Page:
For more than a century, La bohème, the opera, set in 19th century Paris, has moved audiences to tears with a heroine who dies of tuberculosis. Since the 1950s, audiences could head home without worrying about catching the disease themselves, which no longer posed a real threat in Paris, Milan, Vienna or New York.
But, today, La bohème’s tragic last act is playing out daily in many places, including South Africa, India, Indonesia, Russia, China and Brazil – virtually all over the world. Nearly 9m people had tuberculosis in 2011, and about 3m of those were left undiagnosed, without effective treatment. Typically, each of those patients infects up to 15 others in one year. And 1.4m people died of TB in 2011.
Even worse, new and potent strains of TB are emerging that are resistant to available antibiotics. Multi-drug resistant TB appears when people do not complete a correct course of treatment and fall ill again.
About 20 per cent of patients who have already been treated for TB and come down with it again, carry the strain that resists multiple drugs. Alarmingly, about 9 per cent of these cases are now being diagnosed with the particularly virulent strain of the disease – extreme drug-resistant TB, which is practically untreatable.
Many countries with growing TB epidemics do not yet recognise the threat. Just 6 per cent of TB patients had access to a diagnosis test that can indicate a drug resistance pattern, and only 20 per cent of all patients with multi-drug resistant TB had access to proper treatment.
This poses a stark challenge to global health practitioners. We have to be smarter at investing, get better at identifying all new cases of tuberculosis, while simultaneously making progress against the most serious existing cases. We need better follow-up systems for people in the most vulnerable groups, such as migrants, miners, prisoners and people who use drugs, whose TB cases may only be cured with very expensive treatment or may not be cured at all.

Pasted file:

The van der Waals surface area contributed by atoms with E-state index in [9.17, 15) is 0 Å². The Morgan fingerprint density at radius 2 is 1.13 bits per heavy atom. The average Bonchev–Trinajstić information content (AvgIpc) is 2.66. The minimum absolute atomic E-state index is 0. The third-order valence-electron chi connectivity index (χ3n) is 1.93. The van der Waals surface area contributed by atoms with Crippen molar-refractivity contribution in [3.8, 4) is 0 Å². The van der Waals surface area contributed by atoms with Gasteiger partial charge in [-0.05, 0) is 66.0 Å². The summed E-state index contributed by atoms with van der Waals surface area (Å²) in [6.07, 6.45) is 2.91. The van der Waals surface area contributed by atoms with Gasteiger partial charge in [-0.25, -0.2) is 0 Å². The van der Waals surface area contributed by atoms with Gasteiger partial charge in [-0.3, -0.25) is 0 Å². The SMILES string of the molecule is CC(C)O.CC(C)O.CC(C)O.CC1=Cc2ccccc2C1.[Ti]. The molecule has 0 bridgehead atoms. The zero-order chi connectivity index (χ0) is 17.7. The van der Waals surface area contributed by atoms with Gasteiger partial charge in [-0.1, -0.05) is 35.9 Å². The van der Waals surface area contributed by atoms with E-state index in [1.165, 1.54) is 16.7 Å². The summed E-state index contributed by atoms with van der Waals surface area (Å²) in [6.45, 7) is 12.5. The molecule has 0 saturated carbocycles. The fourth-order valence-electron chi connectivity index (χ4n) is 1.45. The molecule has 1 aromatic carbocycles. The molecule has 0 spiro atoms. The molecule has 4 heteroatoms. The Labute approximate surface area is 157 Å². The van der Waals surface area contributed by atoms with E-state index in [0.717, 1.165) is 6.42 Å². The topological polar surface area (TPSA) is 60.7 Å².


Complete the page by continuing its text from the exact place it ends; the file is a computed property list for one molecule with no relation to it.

In an era of global mobility, TB is now threatening countries such as the United Kingdom, where tuberculosis has long been considered a disease of the past. This year, some boroughs in London have as high an incidence of TB as many developing countries.
TB spreads through airborne droplets, it infects rapidly where people live close together, and almost everyone is at risk of getting it. After the second world war, advanced countries largely eliminated TB by ensuring that people infected with the disease could be detected early and treated properly, and, because living conditions and hygiene improved and slowed transmission.
Yet, during the 1990s, after the former Soviet republic collapsed, TB infection rates soared in Russia, eastern Europe and Central Asia. At the same time, TB found a deadly ally in Aids, infecting millions of HIV-positive people – in particular in southern Africa – and became the leading cause of death among people living with HIV. By 2000 TB, like Aids and malaria, had become a global emergency.
Over the past dozen years a concerted global effort managed to halt the spread of TB. Since 1995, 20m lives have been saved through proper TB treatment – people who otherwise would have died.
However, the job is far from done. The decline in new TB cases globally over the past few years has been just 2 per cent per year, the number of TB cases detected yearly has stagnated at 6m cases per year over the past 6 years. Every month, more cases of multi-drug-resistant and extreme drug-resistant TB are reported from countries around the world.
We have a choice: we can invest now or we can pay forever.
It is up to us if we want future generations to view La bohème as a quaint throwback to a bygone era, or if it will be a painful reflection on a contemporary predicament.
Co-Authors: Dr. Mark Dybul & Lucica Ditiu
This post first appeared on the Global Fund Blog and is crossposted from: http://www.theglobalfund.org/en/blog/31729/